MB: Was your other work also recorded professionally?
LD: Yes. Uh-huh. This was something we talked about at the very beginning once I heard I read, just to clarify, this very small thing has happened before, like is that okay? [Cosmo] said yes, it's totally fine. So that's good. But yes, so I'm really excited. I have listened to Ali Ahn's narration on other things, and I think she's really fantastic. I think she's the perfect fit for Wren, which is just so crazy to hear myself say that, because it feels like I'm talking about a movie being made. And to me, it really is this enormous dream come true, to have someone else also engage with my work on a level that's so intimate.
The thing I like least about writing, is how isolating it is. And I'm really a very extroverted person, and have often worried that my desire to become a writer is going to be impeded by my intense need to be around people constantly. And so this has been really thrilling to me to know that there's actually so many people, like you, and like my editor on this, Rose Hilliard, who is just so fantastic. And then Ali Ahn and all the people at Cosmopolitan, like are all actually there with you the whole time. It's just been really comforting. And I think for my professional development, and just being a young person starting out, there could be no better first experience.
MB: That's a really interesting take on the audio experience, but yes, I think that's definitely really accurate. Do you listen to audiobooks yourself?
LD: Yes, all the time. Especially because part of my prize for this was getting a Gold membership to Audible, so now I really can, because I get a new one every month. It's exciting.
MB: Do you listen to romance?
LD: My favorite audiobooks are Sophie Kinsella.
MB: Oh Yes, she's fun.
LD: Yes. She writes these fantastic, and they're only 14 hours, which is great, because I like them to be long, because then I can listen to them while I'm walking around. Yes, so I have a lot of her. I have one from, I'm not sure how to pronounce this name, Elin Hilderbrand, the woman who's writing in Nantucket.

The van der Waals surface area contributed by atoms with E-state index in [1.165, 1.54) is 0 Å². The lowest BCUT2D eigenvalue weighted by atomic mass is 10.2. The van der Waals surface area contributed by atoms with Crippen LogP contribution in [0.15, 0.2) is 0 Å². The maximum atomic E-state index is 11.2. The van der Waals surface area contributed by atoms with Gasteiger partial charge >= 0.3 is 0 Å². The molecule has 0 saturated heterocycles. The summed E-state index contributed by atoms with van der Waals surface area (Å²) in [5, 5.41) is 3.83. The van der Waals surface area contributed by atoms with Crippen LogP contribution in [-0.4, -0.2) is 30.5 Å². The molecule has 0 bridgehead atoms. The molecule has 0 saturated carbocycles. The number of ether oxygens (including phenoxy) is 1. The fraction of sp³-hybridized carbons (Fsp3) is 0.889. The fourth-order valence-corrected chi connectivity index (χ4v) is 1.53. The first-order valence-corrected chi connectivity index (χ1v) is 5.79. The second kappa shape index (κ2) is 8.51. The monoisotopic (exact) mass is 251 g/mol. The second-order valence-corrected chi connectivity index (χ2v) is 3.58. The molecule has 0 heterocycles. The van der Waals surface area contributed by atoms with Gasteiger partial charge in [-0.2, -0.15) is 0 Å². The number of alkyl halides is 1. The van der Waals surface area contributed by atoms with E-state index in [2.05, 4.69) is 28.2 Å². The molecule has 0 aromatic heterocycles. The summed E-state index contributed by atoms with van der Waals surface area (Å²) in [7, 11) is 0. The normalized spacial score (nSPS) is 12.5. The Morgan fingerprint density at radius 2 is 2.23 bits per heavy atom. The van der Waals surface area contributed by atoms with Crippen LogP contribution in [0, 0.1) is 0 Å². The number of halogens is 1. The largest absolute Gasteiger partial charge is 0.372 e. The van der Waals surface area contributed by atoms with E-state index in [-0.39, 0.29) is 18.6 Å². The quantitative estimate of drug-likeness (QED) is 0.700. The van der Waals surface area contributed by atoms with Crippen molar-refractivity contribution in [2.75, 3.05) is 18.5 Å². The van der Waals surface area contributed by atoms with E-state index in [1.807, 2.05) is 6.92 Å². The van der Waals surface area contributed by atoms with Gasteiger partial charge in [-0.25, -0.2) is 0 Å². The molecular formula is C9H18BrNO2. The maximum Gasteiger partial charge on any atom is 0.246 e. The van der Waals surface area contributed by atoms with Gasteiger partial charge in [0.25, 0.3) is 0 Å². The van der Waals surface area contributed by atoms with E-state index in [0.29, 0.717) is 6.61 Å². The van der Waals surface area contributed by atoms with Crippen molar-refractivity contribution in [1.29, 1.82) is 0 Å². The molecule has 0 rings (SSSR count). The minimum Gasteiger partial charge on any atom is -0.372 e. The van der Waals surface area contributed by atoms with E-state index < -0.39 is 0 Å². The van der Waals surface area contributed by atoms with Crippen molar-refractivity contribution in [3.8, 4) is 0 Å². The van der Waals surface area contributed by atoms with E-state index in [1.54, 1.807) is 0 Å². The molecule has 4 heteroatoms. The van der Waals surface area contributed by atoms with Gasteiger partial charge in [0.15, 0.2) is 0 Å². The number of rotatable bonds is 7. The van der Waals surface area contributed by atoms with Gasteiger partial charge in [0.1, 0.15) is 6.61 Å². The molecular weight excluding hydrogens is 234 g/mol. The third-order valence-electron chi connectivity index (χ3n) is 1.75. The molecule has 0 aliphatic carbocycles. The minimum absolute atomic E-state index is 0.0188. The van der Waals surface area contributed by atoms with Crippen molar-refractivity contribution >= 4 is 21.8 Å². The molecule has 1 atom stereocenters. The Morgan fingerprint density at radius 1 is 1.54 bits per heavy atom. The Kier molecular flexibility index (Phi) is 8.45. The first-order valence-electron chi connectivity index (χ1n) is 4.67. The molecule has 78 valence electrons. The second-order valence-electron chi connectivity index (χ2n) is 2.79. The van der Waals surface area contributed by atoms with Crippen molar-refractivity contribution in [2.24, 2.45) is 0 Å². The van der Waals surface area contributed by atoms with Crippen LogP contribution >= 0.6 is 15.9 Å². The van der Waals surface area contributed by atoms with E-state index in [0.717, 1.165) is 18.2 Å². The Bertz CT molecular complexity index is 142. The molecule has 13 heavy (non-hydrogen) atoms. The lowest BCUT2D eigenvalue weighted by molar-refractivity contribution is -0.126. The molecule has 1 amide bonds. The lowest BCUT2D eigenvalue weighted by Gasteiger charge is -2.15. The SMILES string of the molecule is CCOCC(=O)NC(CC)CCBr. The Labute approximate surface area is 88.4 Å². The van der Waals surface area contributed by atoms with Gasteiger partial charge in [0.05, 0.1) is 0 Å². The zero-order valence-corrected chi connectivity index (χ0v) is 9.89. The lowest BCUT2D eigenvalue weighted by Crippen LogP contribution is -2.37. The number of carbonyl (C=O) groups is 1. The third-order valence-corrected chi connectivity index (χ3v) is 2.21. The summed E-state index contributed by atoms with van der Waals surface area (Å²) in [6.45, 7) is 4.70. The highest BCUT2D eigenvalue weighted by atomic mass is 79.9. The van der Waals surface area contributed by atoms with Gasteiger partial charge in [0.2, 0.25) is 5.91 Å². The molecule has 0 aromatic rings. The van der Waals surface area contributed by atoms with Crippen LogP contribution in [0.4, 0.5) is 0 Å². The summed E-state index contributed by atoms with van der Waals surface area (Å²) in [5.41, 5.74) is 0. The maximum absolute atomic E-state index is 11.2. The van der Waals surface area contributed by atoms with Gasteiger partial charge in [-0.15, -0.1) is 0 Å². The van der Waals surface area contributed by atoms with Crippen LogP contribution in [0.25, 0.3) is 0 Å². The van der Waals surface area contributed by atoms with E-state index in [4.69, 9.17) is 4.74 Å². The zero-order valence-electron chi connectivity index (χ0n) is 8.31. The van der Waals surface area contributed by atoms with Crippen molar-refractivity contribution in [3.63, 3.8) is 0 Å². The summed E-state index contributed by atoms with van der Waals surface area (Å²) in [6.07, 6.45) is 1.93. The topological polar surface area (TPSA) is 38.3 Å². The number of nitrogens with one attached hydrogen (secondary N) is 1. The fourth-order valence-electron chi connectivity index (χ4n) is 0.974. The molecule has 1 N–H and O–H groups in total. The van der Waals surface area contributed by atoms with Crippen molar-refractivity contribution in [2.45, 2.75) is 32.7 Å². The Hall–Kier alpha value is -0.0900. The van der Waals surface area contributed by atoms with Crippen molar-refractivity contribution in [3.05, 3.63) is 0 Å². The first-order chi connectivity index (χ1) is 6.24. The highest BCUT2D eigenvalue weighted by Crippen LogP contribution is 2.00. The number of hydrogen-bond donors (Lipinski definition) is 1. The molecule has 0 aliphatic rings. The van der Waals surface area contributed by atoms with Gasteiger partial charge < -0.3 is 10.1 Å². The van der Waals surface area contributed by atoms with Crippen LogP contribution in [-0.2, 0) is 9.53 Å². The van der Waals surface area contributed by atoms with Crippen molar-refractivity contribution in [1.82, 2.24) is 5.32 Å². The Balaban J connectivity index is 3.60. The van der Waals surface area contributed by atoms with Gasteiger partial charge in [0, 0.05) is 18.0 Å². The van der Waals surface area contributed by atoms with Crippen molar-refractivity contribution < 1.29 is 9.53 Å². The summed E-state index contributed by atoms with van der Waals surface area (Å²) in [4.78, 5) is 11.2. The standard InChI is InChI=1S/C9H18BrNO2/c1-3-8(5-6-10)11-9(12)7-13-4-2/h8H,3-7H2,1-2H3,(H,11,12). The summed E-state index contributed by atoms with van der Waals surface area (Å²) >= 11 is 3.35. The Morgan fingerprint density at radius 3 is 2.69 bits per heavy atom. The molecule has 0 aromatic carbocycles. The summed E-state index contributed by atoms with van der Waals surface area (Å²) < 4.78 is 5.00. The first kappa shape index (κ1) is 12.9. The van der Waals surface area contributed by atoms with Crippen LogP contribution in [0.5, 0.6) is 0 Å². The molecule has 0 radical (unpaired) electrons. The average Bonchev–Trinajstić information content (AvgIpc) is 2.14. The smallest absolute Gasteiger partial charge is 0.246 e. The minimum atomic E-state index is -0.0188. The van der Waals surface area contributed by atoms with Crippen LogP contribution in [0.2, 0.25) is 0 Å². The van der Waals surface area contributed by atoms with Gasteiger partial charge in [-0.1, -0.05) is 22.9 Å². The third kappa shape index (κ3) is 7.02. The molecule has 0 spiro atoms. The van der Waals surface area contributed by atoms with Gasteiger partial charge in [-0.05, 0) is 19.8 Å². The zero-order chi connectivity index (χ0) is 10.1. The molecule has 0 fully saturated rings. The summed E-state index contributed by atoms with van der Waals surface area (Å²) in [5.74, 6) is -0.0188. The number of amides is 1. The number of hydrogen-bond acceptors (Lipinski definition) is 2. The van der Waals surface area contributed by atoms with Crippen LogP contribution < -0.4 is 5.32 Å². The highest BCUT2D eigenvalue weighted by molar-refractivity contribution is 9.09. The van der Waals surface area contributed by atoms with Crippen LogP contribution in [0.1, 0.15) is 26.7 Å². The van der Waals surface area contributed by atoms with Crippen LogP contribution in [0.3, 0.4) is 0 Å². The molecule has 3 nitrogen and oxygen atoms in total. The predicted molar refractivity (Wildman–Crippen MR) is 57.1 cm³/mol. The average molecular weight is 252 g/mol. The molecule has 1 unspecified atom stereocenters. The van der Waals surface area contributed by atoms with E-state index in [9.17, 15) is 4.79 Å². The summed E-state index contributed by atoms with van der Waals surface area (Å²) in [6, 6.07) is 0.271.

MB: Yes, um-hmm.
LD: Yes. Then I have a bunch of my textbooks, which are easier to listen to than read.
LD: And yes, so I really love, oh I have Call Me By Your Name, which is certainly a romance novel, and that's narrated by Armie Hammer, which was really cool.
LD: Yes, so a ton of romance for sure.
MB: Yes. So one of the stipulations of the Sounds Hot Contest, was that the main character had to be a badass heroine, which I think Wren totally is.
MB: One hundred percent. What do you think makes someone a badass heroine?
LD: I think you can be a badass heroine without necessarily saving people's lives and battling avalanches and stuff. I think what makes Wren a badass, is that she really trusts herself. And she listens to herself and her instincts, and she knows that she deserves to be where she is. She takes up space. She's really surrounded by men in this story, and she still makes room for herself and is not at all -- as is her right to not be-- intimidated by them. The romance that develops with Clay is obviously the focus of the story but is in no way what got her there.
MB: Yes. I like that. She takes up space. That's nice. Okay. So my final question. Are you working on anything else at the moment? And do you see yourself writing more for audio in the future?
LD: What I'm working on at the moment is a very fun essay about the congressional record.
LD: So I think, yes. I definitely want to continue writing. I was really excited. This was my first foray into the romance genre, and I would love to write more. My goal I think always is to bring the maximum number of people the maximum amount of joy, and it seems that romance is something that does that really well, so I would definitely want to continue in that arena. But as of now, I'm trying to finish out the school year. The thing is, it's just that the summer happens and then I have time to think about my creative work. To me this seems like the end of Wren and Clay's story, and I don't see myself continuing this plot, but I do feel like romance is something that I would want to keep working in.
MB: Well, I know that everyone, once they get their hands, or once they get their ears on this story, they are definitely going to want to hear more from you. Congratulations Lily, on winning the Audible Cosmo Sounds Hot Contest, and I'm really excited to see more from you in the future.
MB: Listeners, you can download Search and Rescue by Lily Dodd on Audible today. Thank you everyone.